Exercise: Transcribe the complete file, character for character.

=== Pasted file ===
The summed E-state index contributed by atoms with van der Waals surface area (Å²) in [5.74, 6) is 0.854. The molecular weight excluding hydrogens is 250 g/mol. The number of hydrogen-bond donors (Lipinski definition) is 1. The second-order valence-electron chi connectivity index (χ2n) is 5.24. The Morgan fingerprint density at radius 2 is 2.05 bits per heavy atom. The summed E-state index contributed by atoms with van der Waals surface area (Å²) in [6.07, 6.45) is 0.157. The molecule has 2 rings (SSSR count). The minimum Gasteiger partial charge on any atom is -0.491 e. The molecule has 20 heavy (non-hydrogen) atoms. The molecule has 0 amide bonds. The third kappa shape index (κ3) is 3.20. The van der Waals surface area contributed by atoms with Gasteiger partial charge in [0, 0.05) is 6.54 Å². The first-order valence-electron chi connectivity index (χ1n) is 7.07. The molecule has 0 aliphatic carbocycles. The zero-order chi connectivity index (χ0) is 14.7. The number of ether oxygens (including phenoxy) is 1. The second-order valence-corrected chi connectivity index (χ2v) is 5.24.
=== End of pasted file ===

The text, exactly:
The summed E-state index contributed by atoms with van der Waals surface area (Å²) in [5.74, 6) is 0.854. The molecular weight excluding hydrogens is 250 g/mol. The number of hydrogen-bond donors (Lipinski definition) is 1. The second-order valence-electron chi connectivity index (χ2n) is 5.24. The Morgan fingerprint density at radius 2 is 2.05 bits per heavy atom. The summed E-state index contributed by atoms with van der Waals surface area (Å²) in [6.07, 6.45) is 0.157. The molecule has 2 rings (SSSR count). The minimum Gasteiger partial charge on any atom is -0.491 e. The molecule has 20 heavy (non-hydrogen) atoms. The molecule has 0 amide bonds. The third kappa shape index (κ3) is 3.20. The van der Waals surface area contributed by atoms with Gasteiger partial charge in [0, 0.05) is 6.54 Å². The first-order valence-electron chi connectivity index (χ1n) is 7.07. The molecule has 0 aliphatic carbocycles. The zero-order chi connectivity index (χ0) is 14.7. The number of ether oxygens (including phenoxy) is 1. The second-order valence-corrected chi connectivity index (χ2v) is 5.24.